The hill outside my house has become a drag racing strip.
Yesterday morning, a small black car drove slowly up the hill and stopped halfway. The driver put the car in reverse and slowly backed down to the bottom. Then, in a petroleum-powered fury of smoke and noise, he matted the accelerator and squealed up the hill laying down a thin layer of burning rubber.
It happened again yesterday afternoon; it was a different car. There’s a cult of squealers in my neighborhood, I guess, and they don’t know I write a blog. I had no choice but to call the Po Po. I gave them my name, address, and date of birth. I thought the date of birth was an interesting item of data to collect, too. Perhaps there is a marketing firm that collects and collates demographic data about the squealers who squeal on the squealers?
But that wasn’t the squealing I wanted to do this morning.
I was thinking back on a recent disappointment. I was once again trying to “do something nice for myself” and practice a little “self care.” According to friends and family, I don’t do that enough. So I made an appointment to get my nails done.
I’ve had a few bad salon experiences, but I’m always hopeful I’ll find nail nirvana.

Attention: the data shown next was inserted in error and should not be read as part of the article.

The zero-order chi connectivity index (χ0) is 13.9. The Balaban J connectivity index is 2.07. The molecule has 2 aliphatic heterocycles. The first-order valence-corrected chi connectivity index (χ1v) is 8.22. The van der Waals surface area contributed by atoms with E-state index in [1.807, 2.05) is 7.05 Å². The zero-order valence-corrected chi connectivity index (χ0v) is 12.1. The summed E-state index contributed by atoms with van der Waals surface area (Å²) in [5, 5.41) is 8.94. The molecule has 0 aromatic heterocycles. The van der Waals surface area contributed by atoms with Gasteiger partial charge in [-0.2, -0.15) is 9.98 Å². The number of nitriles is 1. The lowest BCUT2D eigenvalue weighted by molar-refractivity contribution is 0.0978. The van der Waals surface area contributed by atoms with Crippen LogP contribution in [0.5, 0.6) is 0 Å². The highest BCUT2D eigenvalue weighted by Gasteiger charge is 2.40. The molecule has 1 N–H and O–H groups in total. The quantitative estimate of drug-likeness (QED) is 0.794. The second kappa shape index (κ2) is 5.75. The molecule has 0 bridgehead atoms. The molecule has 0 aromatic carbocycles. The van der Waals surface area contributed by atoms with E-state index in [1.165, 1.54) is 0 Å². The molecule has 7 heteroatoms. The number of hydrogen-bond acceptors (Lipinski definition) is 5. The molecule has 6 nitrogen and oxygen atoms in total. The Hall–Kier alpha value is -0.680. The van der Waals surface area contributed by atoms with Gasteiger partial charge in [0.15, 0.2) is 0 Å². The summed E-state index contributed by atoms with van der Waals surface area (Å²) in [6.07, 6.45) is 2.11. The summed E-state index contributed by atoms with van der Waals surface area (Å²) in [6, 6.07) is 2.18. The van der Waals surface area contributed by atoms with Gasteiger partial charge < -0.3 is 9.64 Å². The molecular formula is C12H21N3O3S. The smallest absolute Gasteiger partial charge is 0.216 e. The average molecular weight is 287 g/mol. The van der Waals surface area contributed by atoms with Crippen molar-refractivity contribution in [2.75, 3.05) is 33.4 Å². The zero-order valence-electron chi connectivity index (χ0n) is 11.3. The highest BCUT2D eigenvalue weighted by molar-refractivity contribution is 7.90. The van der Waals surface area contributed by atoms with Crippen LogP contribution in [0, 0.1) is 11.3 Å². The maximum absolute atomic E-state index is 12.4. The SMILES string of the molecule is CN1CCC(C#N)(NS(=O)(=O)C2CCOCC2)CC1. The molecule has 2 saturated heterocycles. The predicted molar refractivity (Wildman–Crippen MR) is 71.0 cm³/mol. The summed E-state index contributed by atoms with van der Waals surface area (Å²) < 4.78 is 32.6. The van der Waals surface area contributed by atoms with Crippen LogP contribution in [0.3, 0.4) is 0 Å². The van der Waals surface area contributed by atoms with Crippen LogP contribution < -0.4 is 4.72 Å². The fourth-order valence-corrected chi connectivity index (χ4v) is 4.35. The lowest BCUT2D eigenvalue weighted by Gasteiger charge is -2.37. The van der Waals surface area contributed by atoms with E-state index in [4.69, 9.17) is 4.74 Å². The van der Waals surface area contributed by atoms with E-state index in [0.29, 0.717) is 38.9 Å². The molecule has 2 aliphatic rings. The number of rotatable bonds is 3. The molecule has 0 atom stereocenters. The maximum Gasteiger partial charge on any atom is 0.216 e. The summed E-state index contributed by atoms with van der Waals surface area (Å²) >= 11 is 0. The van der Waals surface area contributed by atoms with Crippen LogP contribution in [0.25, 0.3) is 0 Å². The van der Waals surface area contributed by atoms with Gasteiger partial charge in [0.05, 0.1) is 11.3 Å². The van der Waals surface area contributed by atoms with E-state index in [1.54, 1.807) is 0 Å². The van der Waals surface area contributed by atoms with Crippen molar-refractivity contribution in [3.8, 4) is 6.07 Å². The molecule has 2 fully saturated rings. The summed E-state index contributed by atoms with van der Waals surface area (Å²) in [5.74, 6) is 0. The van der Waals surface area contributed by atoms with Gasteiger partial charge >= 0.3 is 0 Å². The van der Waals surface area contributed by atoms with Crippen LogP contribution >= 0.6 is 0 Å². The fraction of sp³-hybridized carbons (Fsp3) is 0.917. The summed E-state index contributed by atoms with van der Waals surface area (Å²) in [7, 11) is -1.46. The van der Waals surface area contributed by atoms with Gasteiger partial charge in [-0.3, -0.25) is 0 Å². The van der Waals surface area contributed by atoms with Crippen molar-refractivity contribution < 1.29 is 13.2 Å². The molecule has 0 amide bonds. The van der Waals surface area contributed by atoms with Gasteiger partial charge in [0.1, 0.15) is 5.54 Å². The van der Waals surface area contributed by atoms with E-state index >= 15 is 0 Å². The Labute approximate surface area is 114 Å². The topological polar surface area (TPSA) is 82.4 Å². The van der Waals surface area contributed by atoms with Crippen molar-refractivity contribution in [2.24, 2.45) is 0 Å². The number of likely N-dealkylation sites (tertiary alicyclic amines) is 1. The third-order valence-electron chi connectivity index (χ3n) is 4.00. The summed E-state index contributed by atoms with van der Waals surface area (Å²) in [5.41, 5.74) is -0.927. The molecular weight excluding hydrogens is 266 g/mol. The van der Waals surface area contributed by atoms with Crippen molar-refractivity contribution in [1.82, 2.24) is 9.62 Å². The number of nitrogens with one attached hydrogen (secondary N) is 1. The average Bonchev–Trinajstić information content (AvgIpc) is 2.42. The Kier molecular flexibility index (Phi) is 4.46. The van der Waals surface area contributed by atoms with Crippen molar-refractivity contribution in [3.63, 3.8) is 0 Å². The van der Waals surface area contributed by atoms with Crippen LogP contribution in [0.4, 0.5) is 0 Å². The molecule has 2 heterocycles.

The salon was bright and new; it had a retro vibe. The staff were friendly and attentive. I had a great time, laughing and talking nail talk. Then the stylist/nail technician started applying a third coat of color. I questioned her. A base coat, TWO coats of color, and a top coat is usually the norm.
She cheerfully assured me THREE coats of color would be just fine.
My nails dried, I cashed out and even made a follow-up appointment to have my nails done the next week. Had I finally found the warm and cozy place I could visit regularly to “do something nice for myself?”
On the third day of my new manicure, I was running my fingers through my hair and the entire left middle finger’s FIVE coats of nail polish lifted up, up, and away and landed in my lap.
I looked down at my nine other fingernails. Each one showed signs of lifting at the edges and it was just a matter of time until they went up and away as well.
I thought about going to my scheduled appointment and “giving feedback” about the botched short-lived manicure, but would it really have made a difference? I’ve found many trained professionals are sensitive to criticism. And “lodging a complaint” takes up so much energy. So I cancelled the scheduled appointment and took out my nail polish remover. Back to the drawing board and back to painting my own nails.
I’m only “sort of squealing” and not sharing the name of the salon. My days as a “consumer watch dog” are over. Besides, I’ve got bigger fish to fry now, what with the drag racing going on outside my front porch. If they were vintage wheels I might not mind.
Some might say getting friendly with the local constabulary would be considered “doing something nice for myself” but I’m not sure.